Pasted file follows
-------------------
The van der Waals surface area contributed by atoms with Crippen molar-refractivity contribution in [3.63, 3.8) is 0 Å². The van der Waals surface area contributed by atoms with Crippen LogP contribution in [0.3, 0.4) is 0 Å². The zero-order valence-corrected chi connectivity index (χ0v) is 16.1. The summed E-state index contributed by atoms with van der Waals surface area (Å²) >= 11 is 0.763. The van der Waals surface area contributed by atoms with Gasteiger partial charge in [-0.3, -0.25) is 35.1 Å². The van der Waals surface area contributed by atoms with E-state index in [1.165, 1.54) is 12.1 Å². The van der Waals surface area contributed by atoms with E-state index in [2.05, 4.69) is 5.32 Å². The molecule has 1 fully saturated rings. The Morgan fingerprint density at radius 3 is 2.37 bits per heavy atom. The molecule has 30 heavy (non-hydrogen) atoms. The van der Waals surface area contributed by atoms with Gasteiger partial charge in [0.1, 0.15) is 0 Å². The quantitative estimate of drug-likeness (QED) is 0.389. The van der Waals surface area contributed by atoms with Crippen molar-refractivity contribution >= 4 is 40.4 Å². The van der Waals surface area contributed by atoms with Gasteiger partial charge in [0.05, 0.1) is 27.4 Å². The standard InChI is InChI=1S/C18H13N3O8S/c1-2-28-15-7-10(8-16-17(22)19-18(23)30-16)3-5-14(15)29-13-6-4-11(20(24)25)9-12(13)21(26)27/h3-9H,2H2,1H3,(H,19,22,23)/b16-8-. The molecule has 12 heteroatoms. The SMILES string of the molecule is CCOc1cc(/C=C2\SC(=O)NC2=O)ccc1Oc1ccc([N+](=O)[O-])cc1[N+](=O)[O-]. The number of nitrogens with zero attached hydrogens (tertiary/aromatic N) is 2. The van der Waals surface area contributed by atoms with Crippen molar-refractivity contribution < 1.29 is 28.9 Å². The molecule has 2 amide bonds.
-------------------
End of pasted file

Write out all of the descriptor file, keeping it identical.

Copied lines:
The van der Waals surface area contributed by atoms with Crippen molar-refractivity contribution in [3.63, 3.8) is 0 Å². The van der Waals surface area contributed by atoms with Crippen LogP contribution in [0.3, 0.4) is 0 Å². The zero-order valence-corrected chi connectivity index (χ0v) is 16.1. The summed E-state index contributed by atoms with van der Waals surface area (Å²) >= 11 is 0.763. The van der Waals surface area contributed by atoms with Gasteiger partial charge in [-0.3, -0.25) is 35.1 Å². The van der Waals surface area contributed by atoms with E-state index in [1.165, 1.54) is 12.1 Å². The van der Waals surface area contributed by atoms with E-state index in [2.05, 4.69) is 5.32 Å². The molecule has 1 fully saturated rings. The Morgan fingerprint density at radius 3 is 2.37 bits per heavy atom. The molecule has 30 heavy (non-hydrogen) atoms. The van der Waals surface area contributed by atoms with Gasteiger partial charge in [0.1, 0.15) is 0 Å². The quantitative estimate of drug-likeness (QED) is 0.389. The van der Waals surface area contributed by atoms with Crippen molar-refractivity contribution >= 4 is 40.4 Å². The van der Waals surface area contributed by atoms with Gasteiger partial charge in [0.05, 0.1) is 27.4 Å². The standard InChI is InChI=1S/C18H13N3O8S/c1-2-28-15-7-10(8-16-17(22)19-18(23)30-16)3-5-14(15)29-13-6-4-11(20(24)25)9-12(13)21(26)27/h3-9H,2H2,1H3,(H,19,22,23)/b16-8-. The molecule has 12 heteroatoms. The SMILES string of the molecule is CCOc1cc(/C=C2\SC(=O)NC2=O)ccc1Oc1ccc([N+](=O)[O-])cc1[N+](=O)[O-]. The number of nitrogens with zero attached hydrogens (tertiary/aromatic N) is 2. The van der Waals surface area contributed by atoms with Crippen molar-refractivity contribution < 1.29 is 28.9 Å². The molecule has 2 amide bonds.